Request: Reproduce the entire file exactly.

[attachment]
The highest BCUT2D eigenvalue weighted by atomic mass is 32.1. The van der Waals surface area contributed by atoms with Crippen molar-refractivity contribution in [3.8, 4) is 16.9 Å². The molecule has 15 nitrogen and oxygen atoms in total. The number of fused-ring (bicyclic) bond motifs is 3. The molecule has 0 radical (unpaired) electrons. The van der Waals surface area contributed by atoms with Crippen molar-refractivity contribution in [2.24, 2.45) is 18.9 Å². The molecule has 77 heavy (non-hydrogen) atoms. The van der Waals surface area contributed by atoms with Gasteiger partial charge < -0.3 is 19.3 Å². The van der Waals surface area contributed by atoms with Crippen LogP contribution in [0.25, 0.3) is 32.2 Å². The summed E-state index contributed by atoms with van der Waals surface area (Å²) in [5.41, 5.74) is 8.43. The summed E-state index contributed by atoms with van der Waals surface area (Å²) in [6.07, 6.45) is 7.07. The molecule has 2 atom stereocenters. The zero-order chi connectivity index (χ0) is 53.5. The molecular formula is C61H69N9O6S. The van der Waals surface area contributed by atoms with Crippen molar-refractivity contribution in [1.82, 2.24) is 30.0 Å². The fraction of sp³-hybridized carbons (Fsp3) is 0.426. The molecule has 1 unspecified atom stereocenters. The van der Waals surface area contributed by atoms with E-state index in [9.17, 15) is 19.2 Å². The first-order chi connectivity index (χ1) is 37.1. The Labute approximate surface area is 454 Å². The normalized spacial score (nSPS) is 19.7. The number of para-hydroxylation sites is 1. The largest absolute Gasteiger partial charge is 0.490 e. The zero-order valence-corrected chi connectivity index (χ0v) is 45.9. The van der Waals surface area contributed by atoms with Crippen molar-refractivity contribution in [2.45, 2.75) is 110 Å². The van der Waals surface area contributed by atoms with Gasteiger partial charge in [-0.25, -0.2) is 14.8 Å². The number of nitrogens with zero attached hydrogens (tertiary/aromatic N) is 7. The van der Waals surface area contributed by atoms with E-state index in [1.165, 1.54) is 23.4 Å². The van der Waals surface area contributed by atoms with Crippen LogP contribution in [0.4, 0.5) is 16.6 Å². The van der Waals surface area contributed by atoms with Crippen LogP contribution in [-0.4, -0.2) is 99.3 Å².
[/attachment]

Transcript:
The highest BCUT2D eigenvalue weighted by atomic mass is 32.1. The van der Waals surface area contributed by atoms with Crippen molar-refractivity contribution in [3.8, 4) is 16.9 Å². The molecule has 15 nitrogen and oxygen atoms in total. The number of fused-ring (bicyclic) bond motifs is 3. The molecule has 0 radical (unpaired) electrons. The van der Waals surface area contributed by atoms with Crippen molar-refractivity contribution in [2.24, 2.45) is 18.9 Å². The molecule has 77 heavy (non-hydrogen) atoms. The van der Waals surface area contributed by atoms with Gasteiger partial charge < -0.3 is 19.3 Å². The van der Waals surface area contributed by atoms with Crippen LogP contribution in [0.25, 0.3) is 32.2 Å². The summed E-state index contributed by atoms with van der Waals surface area (Å²) in [5.41, 5.74) is 8.43. The summed E-state index contributed by atoms with van der Waals surface area (Å²) in [6.07, 6.45) is 7.07. The molecule has 2 atom stereocenters. The zero-order chi connectivity index (χ0) is 53.5. The molecular formula is C61H69N9O6S. The van der Waals surface area contributed by atoms with Crippen molar-refractivity contribution in [1.82, 2.24) is 30.0 Å². The fraction of sp³-hybridized carbons (Fsp3) is 0.426. The molecule has 1 unspecified atom stereocenters. The van der Waals surface area contributed by atoms with E-state index in [9.17, 15) is 19.2 Å². The first-order chi connectivity index (χ1) is 37.1. The Labute approximate surface area is 454 Å². The normalized spacial score (nSPS) is 19.7. The number of para-hydroxylation sites is 1. The largest absolute Gasteiger partial charge is 0.490 e. The zero-order valence-corrected chi connectivity index (χ0v) is 45.9. The van der Waals surface area contributed by atoms with Crippen molar-refractivity contribution in [2.45, 2.75) is 110 Å². The van der Waals surface area contributed by atoms with Gasteiger partial charge in [-0.25, -0.2) is 14.8 Å². The number of nitrogens with zero attached hydrogens (tertiary/aromatic N) is 7. The van der Waals surface area contributed by atoms with E-state index in [1.165, 1.54) is 23.4 Å². The van der Waals surface area contributed by atoms with Crippen LogP contribution in [0.4, 0.5) is 16.6 Å². The van der Waals surface area contributed by atoms with Crippen LogP contribution in [-0.4, -0.2) is 99.3 Å².